Friday, May 11, 2018

Do you know the one word that can change your life?

One word, just two letters, can open a world of opportunity for you. The word is "no".

I know we often think of "no" as a negative word and we want to be people who say "yes" more often than not. However, when you choose to say "no" to one thing, you create an opportunity to say "yes" to something more important.


Every time you say "yes", you are saying "no" to something else.
Every time you say "no", you are saying "yes" to something else.

If you say "no" to that show on Netflix, you can say "yes" to time with your family. If you say "no" to 30 minutes of Facebook scrolling, you can say "yes" to 15 minutes of prayer and 15 minutes of Bible study. If you say "no" to that Swiss Cake Roll, you can say "yes" to a more healthy lifestyle. If you say "no" to complaining and worrying, you can say "yes" to joy and peace.

I could go on, but I think you get the point.

God has called you to an amazing life. He has gifted you and prepared you to live that life. If you are too busy or too scared or too tired to live God's way, perhaps it's because you are saying "yes" to the wrong things instead of saying "no".

Over the next few days, when will you choose a "no" that will allow you to say "yes" to something better?

Thursday, May 10, 2018

Some animals were made to be ridden. And some were not.

Rarely does a day go by when I don't see an animal cross the road in front of my car. In Michigan, it is often a turkey. In Ohio, it is often a goose from Canada. Occasionally, this gets me thinking about how roads have impacted the population of animals like deer, rabbits (perhaps you've heard my sermon story about the indecisive rabbit and my old Honda Accord), turkeys, geese and squirrels.

Without re-tracing my entire thought process, I'll simply say I've concluded that we may have gone wrong when we started harnessing animals. While the invention of the wheel was a great thing, The choice to use animals to pull us around (initially the two reasons were conquest and commerce; one could argue both are greed and self-driven) seems to have been where we really lost the symbiosis between human and creation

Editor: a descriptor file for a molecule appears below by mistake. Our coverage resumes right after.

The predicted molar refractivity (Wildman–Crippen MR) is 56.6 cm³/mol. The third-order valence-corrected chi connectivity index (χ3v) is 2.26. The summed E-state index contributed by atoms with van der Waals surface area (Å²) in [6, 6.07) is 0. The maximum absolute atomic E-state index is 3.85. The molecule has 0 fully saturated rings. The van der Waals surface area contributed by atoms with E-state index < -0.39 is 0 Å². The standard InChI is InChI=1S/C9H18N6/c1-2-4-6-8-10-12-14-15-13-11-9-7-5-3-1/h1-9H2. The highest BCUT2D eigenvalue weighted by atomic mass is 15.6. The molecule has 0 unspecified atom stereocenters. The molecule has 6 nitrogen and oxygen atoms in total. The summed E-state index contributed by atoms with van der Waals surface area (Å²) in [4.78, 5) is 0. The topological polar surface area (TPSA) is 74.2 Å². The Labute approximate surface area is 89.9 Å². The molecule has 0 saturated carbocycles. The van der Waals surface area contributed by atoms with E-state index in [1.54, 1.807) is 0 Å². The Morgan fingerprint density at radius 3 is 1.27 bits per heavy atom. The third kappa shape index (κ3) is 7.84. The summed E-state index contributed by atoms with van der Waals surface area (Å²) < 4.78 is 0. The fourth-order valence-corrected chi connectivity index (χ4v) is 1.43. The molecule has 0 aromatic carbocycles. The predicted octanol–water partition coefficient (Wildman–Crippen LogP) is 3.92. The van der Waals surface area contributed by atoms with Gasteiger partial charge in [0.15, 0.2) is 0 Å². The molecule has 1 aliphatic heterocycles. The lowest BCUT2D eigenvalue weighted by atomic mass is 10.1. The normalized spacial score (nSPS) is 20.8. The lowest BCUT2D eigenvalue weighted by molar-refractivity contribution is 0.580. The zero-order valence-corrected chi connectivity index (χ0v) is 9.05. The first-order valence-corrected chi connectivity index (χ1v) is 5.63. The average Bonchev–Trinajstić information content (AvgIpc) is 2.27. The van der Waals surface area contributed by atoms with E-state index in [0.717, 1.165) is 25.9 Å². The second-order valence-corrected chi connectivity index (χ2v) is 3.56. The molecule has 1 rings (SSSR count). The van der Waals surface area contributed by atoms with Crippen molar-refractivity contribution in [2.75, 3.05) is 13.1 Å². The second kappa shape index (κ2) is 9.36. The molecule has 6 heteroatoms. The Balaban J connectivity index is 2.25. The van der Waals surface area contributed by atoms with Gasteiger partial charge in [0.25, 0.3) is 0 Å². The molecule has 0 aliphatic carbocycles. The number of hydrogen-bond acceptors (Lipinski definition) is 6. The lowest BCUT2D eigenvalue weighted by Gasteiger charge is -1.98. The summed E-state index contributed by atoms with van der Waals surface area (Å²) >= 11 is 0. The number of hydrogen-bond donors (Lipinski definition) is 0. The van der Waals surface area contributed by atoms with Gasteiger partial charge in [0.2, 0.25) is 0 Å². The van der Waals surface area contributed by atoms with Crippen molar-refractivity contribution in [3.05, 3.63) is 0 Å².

(okay, so we lost it at the fall, and whole carnivore vs. human thing didn't help, but stay with me here)

Now... what I'm NOT saying is that we should not use animals for transportation. I just don't think we should harness them. It's clear to me that some animals were created to be ridden. You can't help but notice the obviousness of this if you simply observe the animals. So, here are two lists for today. The first is "Five Animals Made to Be Ridden". The second is "Five Animals You Really Shouldn't Ride".

FIVE ANIMALS MADE TO BE RIDDEN:

1) Horses. (duh)
2) Camels. (the duh of the middle east)
3) Mules. (I know, they're part horse, but there are enough of them to warrant their own spot on the list)
4) Centaurs.
5) Deer. (Mostly for light people, but they have built in handles)

FIVE ANIMALS YOU REALLY SHOULDN'T RIDE:

1) Bears. (piggy-back rides are for humans only)
2) Giraffes. (Horse-like shape is deceiving, but too far a fall to safely ride)
3) Dogs (another deceiving horse-like shape, but with most breeds, your feet will drag a little too much to make it worth your time)
4) Cheetahs (very fast, but hard to stay on)
5) Squirrels (i feel like this is a duh as well)

I hope you'll find an opportunity to apply this truth to your life today.

Monday, May 7, 2018

Is your team in a state of ANARCHY, ACCOMPLISHMENT or somewhere in between?

I wrote this blog post 10 years ago. I think it still has legs.

The challenge facing anyone who leads any kind of team is moving their players from anarchy to accomplishment.















Someday I'll write more, but for now, these three words:

  • INFORM
  • EQUIP
  • UNLEASH